Marine sanctuary declared for marine mammals

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  • Photo by Chris Burville
A humpback whale breaches the surface of the ocean off the South Shore of Bermuda in 2006.

    Photo by Chris Burville A humpback whale breaches the surface of the ocean off the South Shore of Bermuda in 2006.


Following Cabinet approval last month, Bermuda’s Exclusive Economic Zone (EEZ) has been declared a Marine Mammal Sanctuary with special emphasis on the endangered humpback whale.

In making the announcement yesterday, Environment Minister Marc Bean said the symbolic designation reaffirms Government’s commitment to support the Sargasso Sea Alliance.

“Steps were taken last year to establish a partnership with the Stellwagen Bank National Marine Sanctuary which is administered by the United States National Oceanic and Atmospheric Administration,” said Mr Bean.

Famous for whale watching, Stellwagen Bank is a 638 nautical square mile marine sanctuary located at the mouth of Massachusetts Bay.

According to the Minister, the new Bermuda Marine Mammal Sanctuary will be more than 170,000 square miles, approximately circular in shape with Bermuda at its centre.

“Although by no means the biggest Marine Mammal Sanctuary in the world, it is a very substantial size and we hope it will be a great contribution to marine mammal conservation in the Atlantic Ocean,” said Mr Bean.

“The formal declaration of the Bermuda Sanctuary means that Bermuda can now establish a ‘Sister Sanctuary’ agreement with Stellwagen Bank. The Bermuda Government has today signed this collaboration agreement,” he added.

A letter of intent was signed at a ceremony in June to build a model for international cooperation to extend protection zones for the endangered humpback whale.

“Over the past six years 673 individual humpback whales have been identified here in Bermuda by the Humpback Whale Project Bermuda, many of them matching to fluke IDs made in the southern calving grounds and the northern feeding grounds,” said Mr Bean.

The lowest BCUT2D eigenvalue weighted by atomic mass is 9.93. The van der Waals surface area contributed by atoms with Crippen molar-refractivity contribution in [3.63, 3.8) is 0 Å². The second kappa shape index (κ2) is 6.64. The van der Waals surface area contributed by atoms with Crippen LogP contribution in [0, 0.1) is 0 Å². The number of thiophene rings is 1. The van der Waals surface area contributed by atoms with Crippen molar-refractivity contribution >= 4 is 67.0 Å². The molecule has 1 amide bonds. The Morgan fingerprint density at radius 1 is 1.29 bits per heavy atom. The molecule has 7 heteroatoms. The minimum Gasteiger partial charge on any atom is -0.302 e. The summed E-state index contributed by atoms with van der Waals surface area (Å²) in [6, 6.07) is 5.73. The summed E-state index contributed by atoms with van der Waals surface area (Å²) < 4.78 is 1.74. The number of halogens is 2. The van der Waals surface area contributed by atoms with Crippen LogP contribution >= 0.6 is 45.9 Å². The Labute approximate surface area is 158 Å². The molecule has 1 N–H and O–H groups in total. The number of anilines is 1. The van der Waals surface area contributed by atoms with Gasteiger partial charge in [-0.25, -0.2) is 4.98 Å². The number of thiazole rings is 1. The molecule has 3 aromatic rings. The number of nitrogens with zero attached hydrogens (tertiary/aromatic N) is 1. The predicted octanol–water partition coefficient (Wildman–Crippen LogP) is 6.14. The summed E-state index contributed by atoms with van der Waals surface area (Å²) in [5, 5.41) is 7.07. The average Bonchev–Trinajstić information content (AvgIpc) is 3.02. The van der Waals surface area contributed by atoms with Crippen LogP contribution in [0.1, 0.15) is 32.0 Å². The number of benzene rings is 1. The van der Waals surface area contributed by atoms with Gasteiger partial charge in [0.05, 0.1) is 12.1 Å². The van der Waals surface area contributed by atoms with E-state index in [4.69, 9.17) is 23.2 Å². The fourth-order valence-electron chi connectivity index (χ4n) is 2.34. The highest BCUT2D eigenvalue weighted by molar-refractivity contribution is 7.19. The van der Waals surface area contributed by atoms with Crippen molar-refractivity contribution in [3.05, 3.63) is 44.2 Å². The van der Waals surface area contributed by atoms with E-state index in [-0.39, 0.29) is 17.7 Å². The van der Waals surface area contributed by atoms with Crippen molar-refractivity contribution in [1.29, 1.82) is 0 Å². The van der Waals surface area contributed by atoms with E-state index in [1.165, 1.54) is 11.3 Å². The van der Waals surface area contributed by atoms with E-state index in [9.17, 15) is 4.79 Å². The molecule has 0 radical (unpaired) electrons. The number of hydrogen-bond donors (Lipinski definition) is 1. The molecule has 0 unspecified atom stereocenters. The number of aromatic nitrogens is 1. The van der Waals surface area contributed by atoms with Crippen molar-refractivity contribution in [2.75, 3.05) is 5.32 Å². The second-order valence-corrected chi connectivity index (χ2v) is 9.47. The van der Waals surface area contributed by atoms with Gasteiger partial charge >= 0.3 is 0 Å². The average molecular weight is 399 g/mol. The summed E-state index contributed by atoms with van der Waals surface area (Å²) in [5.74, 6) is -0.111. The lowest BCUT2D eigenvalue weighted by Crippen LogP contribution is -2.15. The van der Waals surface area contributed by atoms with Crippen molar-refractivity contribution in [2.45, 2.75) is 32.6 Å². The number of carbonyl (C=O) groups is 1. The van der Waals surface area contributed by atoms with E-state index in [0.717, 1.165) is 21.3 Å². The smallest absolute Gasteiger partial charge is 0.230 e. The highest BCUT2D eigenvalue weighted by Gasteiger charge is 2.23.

“Some of these matches go back 35 years. This is the largest data base of fluke IDs of migrating whales in the middle of the ocean obtained anywhere.

“Individual humpback whales migrating each spring from the Caribbean to Bermuda and Stellwagen Bank have been routinely identified by the unique patterns of their tail fins, here in Bermuda a well as at Stellwagen Bank.

“The endangered Atlantic humpback whale population spends the summer months feeding in the northern feeding grounds before making the return voyage to the Caribbean for the winter calving season,” he added.

Humpback whales are already protected by two pieces of local legislation, the Fisheries Act 1972 and the Protected Species Act 2003 which gives specific protection to whales that are considered threatened.

The Minister was accompanied by Dr David Freestone, Executive Director of the Sargasso Sea Alliance and local whale expert Andrew Stevenson to make the announcement.

Mr Stevenson noted that Bermuda is one of the best places in the world for whale watching.

He was hopeful that once the word gets out that Bermuda is at the centre of a new sanctuary for mammals it will become an added attraction for whale watchers.

“Unlike other regions the waters off Bermuda are crystal clear, you can even see the whales below the surface, I’ve even watched whales off Bermuda from the shoreline., said Mr Stevenson.

“And you don’t have to go very far off shore during the migration period to see whales off Bermuda, we have about five hot spots, some as close as five to seven miles offshore.”

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